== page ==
Concerns raised over stagnant US IT sector growth as just 700 new jobs created in 2023

US IT sector jobs growth graph showing downward trajectory
(Image credit: Getty Images)

A paltry 700 US IT sector jobs were created across the entirety of 2023, new research suggests, highlights a worrying downward trajectory in industry growth amid challenging economic conditions. 

Analysis by US-based IT consultancy Janco said the decline in positions can be attributed to a growing “skills mismatch” throughout the industry.

More than 267,000 jobs were added to the US IT sector across 2022, highlighting the scale of the current dip in opportunities spanning a range of areas.

Over the course of 2023, telecommunications lost 26,400 jobs, content providers lost 9,300, and other information services lost 10,300 jobs. By comparison, computer game designers gained 32,300 jobs and hosting providers gained 14,000.

There doesn't seem to be much overlap between the IT sectors that are firing and the IT sectors that are hiring, however, and in the current environment there are almost 100,000 unfilled jobs compared to over 101,000 unemployed IT professionals.

A survey conducted by Forbes earlier this year made similar findings, as 93% of the 500 surveyed businesses reported a gap in IT skills in the UK job market. Nearly half (42%) of these businesses went on to attribute that gap to the fast pace of technological advancement.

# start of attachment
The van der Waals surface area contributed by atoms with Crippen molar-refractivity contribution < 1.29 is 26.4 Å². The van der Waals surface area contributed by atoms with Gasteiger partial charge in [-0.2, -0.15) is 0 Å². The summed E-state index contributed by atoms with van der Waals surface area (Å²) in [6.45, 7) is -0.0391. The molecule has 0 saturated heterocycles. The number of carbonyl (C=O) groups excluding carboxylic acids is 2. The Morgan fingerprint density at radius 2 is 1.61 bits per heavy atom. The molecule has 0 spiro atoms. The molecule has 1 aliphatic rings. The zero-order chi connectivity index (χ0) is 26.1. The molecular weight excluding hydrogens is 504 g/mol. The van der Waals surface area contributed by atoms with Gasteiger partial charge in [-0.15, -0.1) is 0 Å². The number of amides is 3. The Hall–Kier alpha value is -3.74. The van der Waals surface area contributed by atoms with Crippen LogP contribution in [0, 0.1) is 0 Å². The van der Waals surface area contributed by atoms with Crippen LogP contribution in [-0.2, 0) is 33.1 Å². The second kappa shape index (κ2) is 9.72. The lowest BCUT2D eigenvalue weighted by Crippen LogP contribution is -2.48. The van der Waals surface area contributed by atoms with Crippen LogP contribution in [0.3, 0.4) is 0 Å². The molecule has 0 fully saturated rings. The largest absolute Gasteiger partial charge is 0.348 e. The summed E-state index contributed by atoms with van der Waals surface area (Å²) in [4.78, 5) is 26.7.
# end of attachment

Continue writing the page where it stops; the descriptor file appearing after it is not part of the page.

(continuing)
Cloud computing is chief among such problematic advancements. Data shared with ITPro by SoftwareOne shows that 32% of companies missed financial targets last year due to a lack of cloud capabilities, 93% of companies see cloud managed services as an urgent priority.


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Janco draws a slightly different conclusion in its report, pointing toward AI industry growth as a key issue. Their suggestion is that AI is slowing growth in entry-level IT positions because, as with other sectors, it essentially replaces jobs, particularly in “customer service, telecommunications, and hosting automation”.

Productivity is, and perhaps always has been, the rule of the day, and AI is ultimately productive. It’s going to push CIOs and CFOs into automating tasks that were previously the role of now-unemployed IT professionals.

There’ll always be opportunities for the higher level IT experts, however. Janco CEO reinforced the fact that “experienced Artificial Intelligence and Machine Learning IT Professionals remain in high demand”, fetching salaries that sit comfortably in the low six figures.

George Fitzmaurice
Staff Writer

George Fitzmaurice is a staff writer at ITPro, ChannelPro, and CloudPro, with a particular interest in AI regulation, data legislation, and market development. After graduating from the University of Oxford with a degree in English Language and Literature, he undertook an internship at the New Statesman before starting at ITPro. Outside of the office, George is both an aspiring musician and an avid reader.